It’s holiday party season! Everybody rejoice!
Okay, if you’re a person with food intolerances or allergies, or are on a restricted eating regimen for whatever reason, you’re probably not rejoicing at the moment. In fact, if you’re like me, every party invitation brings its own special little package of dread.
“What the hell will I be able to eat there?”
|“None for me, thanks!”|
Don’t you just love how the winter holidays revolve around food? Yeah, me neither. What ever happened to just getting together because we liked each others company? But that’s a topic for another post…
Over the past several years, I’ve learned how to navigate these holiday gatherings with a bit of class, and generally I don’t have any issues. I do the usual…eat before I go, take something to share that’s safe, and – when there are no safe options – politely explain that while everything looks lovely, I’d rather not take the risk (while encouraging my husband to eat my share).
Generally, those tactics work and everyone stays healthy and happy. The only problem I’ve had with this is when I have to deal with the type of person I’ll call “the Feeder.”
You know the Feeder. That’s the person that is always trying to get you to eat something. They operate out of the goodness of their heart, but they are mostly clueless when it comes to nutrition. And if you’re dealing with intolerances/allergies, well, forget about it. (Just be thankful they aren’t in charge of your grocery shopping.)
The Feeder is not happy unless you’re eating, and they always seem to be trying to feed you something that will kill you. They will offer food to you all night long, won’t take no for an answer, and will be personally offended when you decline, no matter how politely you do it.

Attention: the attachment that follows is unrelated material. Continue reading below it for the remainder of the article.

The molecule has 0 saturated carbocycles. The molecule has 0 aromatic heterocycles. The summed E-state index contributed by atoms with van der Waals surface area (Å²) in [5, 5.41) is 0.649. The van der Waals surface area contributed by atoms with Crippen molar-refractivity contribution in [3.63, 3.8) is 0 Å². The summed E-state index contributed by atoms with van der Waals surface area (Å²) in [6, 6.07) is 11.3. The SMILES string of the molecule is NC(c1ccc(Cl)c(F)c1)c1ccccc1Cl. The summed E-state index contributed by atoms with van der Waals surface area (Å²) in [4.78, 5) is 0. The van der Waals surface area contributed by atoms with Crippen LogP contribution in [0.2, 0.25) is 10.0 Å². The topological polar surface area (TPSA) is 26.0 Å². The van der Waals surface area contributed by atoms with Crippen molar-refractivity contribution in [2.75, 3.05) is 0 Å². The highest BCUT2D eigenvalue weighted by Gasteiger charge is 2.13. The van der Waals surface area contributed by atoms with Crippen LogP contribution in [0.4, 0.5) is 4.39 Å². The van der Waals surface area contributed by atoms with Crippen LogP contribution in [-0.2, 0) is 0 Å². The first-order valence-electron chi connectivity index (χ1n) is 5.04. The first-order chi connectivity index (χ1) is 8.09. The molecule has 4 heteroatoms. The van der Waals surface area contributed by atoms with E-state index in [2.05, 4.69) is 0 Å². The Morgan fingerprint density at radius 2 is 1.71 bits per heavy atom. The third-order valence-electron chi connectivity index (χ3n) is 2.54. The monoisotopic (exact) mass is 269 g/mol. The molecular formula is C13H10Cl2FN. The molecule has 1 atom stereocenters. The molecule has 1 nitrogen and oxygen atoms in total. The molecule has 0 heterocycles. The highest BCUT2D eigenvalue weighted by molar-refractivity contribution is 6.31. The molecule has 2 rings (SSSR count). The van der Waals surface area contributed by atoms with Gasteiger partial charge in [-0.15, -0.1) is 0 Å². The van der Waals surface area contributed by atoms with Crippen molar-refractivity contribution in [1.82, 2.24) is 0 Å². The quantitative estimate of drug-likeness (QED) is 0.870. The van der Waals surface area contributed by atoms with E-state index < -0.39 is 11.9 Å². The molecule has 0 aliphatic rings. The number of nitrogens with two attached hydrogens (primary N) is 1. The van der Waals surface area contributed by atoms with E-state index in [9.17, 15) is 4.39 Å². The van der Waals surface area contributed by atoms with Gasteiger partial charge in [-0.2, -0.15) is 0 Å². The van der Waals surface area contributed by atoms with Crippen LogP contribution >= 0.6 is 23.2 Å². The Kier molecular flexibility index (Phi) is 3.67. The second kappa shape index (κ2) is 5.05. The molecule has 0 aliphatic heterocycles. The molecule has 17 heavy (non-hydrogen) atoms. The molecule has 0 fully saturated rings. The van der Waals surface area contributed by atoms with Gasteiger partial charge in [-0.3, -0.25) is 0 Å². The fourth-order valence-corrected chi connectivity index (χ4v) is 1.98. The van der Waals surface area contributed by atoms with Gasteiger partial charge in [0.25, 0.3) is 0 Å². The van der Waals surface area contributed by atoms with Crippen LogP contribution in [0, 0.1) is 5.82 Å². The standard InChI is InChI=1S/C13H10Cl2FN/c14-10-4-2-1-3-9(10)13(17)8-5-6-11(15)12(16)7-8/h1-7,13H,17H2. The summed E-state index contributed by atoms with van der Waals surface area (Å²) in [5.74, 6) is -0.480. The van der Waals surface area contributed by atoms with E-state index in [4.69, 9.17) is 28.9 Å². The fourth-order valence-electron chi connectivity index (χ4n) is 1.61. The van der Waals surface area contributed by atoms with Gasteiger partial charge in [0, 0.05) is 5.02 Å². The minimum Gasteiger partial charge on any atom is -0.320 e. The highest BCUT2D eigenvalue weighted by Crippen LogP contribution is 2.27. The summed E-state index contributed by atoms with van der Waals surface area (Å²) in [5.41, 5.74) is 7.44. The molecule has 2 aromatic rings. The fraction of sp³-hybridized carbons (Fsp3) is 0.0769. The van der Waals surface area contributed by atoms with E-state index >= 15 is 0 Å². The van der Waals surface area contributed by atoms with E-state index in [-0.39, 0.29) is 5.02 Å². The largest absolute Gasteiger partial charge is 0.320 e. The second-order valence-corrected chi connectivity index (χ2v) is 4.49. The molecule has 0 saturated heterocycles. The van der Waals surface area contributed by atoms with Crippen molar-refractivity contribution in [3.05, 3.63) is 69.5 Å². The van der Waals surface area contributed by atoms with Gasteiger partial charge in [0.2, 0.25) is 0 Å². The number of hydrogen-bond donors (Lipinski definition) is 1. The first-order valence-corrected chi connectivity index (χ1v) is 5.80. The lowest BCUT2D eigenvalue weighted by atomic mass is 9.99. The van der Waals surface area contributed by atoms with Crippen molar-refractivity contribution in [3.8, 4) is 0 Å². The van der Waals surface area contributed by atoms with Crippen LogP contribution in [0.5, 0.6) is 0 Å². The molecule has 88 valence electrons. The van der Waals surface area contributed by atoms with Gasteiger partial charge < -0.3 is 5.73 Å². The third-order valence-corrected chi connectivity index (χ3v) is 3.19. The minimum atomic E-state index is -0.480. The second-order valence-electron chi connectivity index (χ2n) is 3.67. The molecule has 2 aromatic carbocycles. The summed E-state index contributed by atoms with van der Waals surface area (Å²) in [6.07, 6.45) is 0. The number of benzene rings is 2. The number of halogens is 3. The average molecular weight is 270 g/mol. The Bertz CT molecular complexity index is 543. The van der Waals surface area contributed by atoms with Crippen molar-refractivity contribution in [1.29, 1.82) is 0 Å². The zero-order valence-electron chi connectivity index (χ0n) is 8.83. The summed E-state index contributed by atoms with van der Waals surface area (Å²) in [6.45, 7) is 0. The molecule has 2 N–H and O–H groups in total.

This weekend, we are attending a holiday party hosted by a Feeder.
Normally when we visit the Feeder, we just take them out to dinner. Problem solved. This time, however, we’ll be at a party in their home. But that’s okay, because I have a plan. Here are my devious yet effective party hacks to deal with a Feeder, and still have a fun and safe party experience.
1. Arrive fashionably late. This will ensure the Feeder has plenty of other people to feed, and will divert the attention off of you. It also allows the other guests to have completed the first round of their buffet orgy, so you won’t be the only person standing around not eating. People will just assume you’re already done, or simply in between rounds, like they are.
2. Keep a drink in hand at all times. A drink is an ideal prop to fill your hands, and will give you an excuse if the Feeder corners you. “Oh, I’ll get something after I finish,” you say, glass raised. Just be careful to keep that glass full. Also, watch your alcohol intake – or have a designated driver.
3. Mingle away from the food. Stay on the other side of the room and talk to everyone over there. If you’re not right next to the food, people are less likely to offer you some. Plus you’ll get to talk to a different group of people that are there for the same reason you are – the company, not the food.
4. Carry a plate of safe foods. Okay, you ate before you came and you’re really not even hungry. But if the Feeder keeps pushing food on you, create a camouflage plate and keep it with you for the rest of the night. Load it up with plain carrots and celery sticks (no dip!), and find a place to set it within arm’s reach. I only use this as a last resort – I hate hauling a plate around while I’m socializing. But it’s an option.
5. Only go to the parties you want to go to. I saw this tip in an article about how not to overeat during the holidays, and it made sense. Every year we are inundated with invitations. Many of us feel obligated to attend each and every event, to the detriment of our diets as well as our emotional well-being. After a time, every party will become a chore, instead of the fun event it was meant to be. Avoid burnout by only attending a few select events. That way you’ll be social, enjoy yourself, and minimize food catastrophes.
Enjoy the holidays!
Do you have any tricks for managing your eating during the holidays? Please share them in the comments section below.